Development of CO2 capturing technology targeting cement kiln exhaust gas
TAIHEIYO CEMENT CORPORATION
Cement production involves a high temperature (1,450°C) chemical reaction requiring an abundant heat source, mainly from the burning of the fossil energy. In this reaction process, the main raw material of limestone, or calcium carbonate (CaCO3), is heated and breaks down to calcium oxide (CaO) which then reacts with other raw materials to form cement clinker. The conversion of calcium carbonate to calcium oxide releases CO2, so large amounts of CO2 are generated through the overall manufacturing process.
Seeking to reduce the impact of cement production on the global environment, Taiheiyo Cement has commenced demonstration testing of new technologies being developed to reduce these CO2 emissions. Focusing on the chemical absorption method of CO2 recovery using amine-based absorbents with excellent CO2 absorption performance, in January 2019 the Company established a small-scale facility (20 kgs of CO2 per day) at the Fujiwara Plant (Inabe-shi, Mie, Japan) and has been conducting demonstrations of the technology using actual cement kiln exhaust gas in order to verify its applicability to cement manufacturing plants. The chemical absorption method already has a track record, having been installed in thermal power plants and municipal incinerators in Japan, but this is the first demonstration project in Japan targeting exhaust gas from cement kilns.
Through this demonstration testing Taiheiyo Cement is developing the technology to capture CO2 from the cement manufacturing process by the chemical absorption method using amine-based absorbents. Application of this method to cement plants differs from that to thermal power plants or municipal incinerators in the following aspects:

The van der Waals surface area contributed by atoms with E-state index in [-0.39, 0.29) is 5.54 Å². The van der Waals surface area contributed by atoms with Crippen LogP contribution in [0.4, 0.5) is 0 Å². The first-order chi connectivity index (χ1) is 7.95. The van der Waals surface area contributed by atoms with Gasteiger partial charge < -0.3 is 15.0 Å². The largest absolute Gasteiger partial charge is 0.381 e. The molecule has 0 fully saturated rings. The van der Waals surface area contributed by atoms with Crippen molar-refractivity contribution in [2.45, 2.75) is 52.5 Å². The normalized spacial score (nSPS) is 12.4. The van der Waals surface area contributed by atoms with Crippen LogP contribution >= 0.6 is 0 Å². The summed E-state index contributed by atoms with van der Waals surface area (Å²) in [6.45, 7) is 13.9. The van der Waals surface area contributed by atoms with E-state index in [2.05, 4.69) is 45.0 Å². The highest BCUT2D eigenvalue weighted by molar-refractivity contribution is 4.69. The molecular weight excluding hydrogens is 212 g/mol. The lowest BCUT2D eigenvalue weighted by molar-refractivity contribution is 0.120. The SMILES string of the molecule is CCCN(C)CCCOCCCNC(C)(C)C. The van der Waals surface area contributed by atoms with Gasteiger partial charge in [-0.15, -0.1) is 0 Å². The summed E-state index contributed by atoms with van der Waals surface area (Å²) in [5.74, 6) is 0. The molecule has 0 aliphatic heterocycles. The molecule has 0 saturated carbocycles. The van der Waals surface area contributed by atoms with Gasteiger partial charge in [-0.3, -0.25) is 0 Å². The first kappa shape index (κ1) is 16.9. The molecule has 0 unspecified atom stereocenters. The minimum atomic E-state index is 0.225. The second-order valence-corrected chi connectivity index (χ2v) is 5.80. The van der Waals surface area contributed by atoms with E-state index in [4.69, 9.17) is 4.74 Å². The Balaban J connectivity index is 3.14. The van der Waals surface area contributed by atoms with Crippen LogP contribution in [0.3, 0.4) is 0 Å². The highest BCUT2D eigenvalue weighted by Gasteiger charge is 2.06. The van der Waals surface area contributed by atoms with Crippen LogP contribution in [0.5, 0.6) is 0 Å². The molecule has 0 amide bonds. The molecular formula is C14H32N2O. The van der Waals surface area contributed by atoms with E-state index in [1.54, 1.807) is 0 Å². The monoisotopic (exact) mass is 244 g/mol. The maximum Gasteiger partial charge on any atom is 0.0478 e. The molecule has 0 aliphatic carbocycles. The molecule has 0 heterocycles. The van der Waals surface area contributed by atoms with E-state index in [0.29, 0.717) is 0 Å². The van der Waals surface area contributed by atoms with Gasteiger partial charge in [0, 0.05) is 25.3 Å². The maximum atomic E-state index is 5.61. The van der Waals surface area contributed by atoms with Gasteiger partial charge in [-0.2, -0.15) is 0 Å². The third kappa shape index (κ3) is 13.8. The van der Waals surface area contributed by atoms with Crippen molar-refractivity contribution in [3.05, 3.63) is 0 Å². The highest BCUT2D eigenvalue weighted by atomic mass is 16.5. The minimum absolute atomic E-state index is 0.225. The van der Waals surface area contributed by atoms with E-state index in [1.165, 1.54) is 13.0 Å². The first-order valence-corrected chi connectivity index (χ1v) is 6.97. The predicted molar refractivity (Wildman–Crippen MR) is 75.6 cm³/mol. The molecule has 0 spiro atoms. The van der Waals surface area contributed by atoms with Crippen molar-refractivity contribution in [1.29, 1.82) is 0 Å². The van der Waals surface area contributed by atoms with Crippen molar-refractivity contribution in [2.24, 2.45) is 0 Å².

1) The CO2 concentration of kiln exhaust gas is higher (at about 20%) than that of thermal power plants (at about 12%).
2) Amines, which are CO2 absorbents, are generally considered to demonstrate lower CO2 absorption performance under the influence of acidic constituents (SOx, NOx, HCl, etc.) contained in the exhaust gases. In the cement manufacturing process, the types and concentrations of these acidic constituents differ from those contained in exhaust gases from other sources.
3) The types and concentrations of other trace constituents contained in the exhaust gases.
The purpose of the testing is to evaluate the effects of these differences on the CO2 capture performance at the demonstration test facility and the performance of the overall system during long-term operation.
The demonstration testing has been conducted at the Fujiwara Plant using the final exhaust gas (bag filter exit gas) of No.5 Kiln. Factors considered in the selection of this kiln included:
• the exhaust gas from this kiln, which uses recycled fuels and raw materials at high ratios, was considered to be typical of Japanese cement kiln exhaust gas.
• the use of a bag filter to collect dust in the exhaust gas minimized any effect of dust on the CO2 capture test equipment.
Part of the kiln exhaust gas in the gas duct is directed to the CO2 capture test equipment. The operational data of the test equipment was collected, while gas and liquid samples were taken for analysis.
The findings obtained so far in the demonstration testing are as follows:
1) CO2 can be separated and recovered in high concentrations from exhaust gas using the chemical absorption method.
2) During one week of continuous operation, the demonstration facility operated stably and recovered 20 to 25 kg of CO2 per day.
3) The effects of the components contained in kiln exhaust gas on the performance of CO2 recovery under operational conditions are still under study in ongoing demonstration testing.
Looking forward, Taiheiyo Cement intends to face the challenges of a decarbonized society by continuing to work on demonstration testing of CO2 capture from kiln exhaust gas and to scale-up the demonstration facilities toward the practical application of CO2 capture in the future.
This research has been conducted under “Sustainable CCS project” by Ministry of the Environment, Government of Japan.
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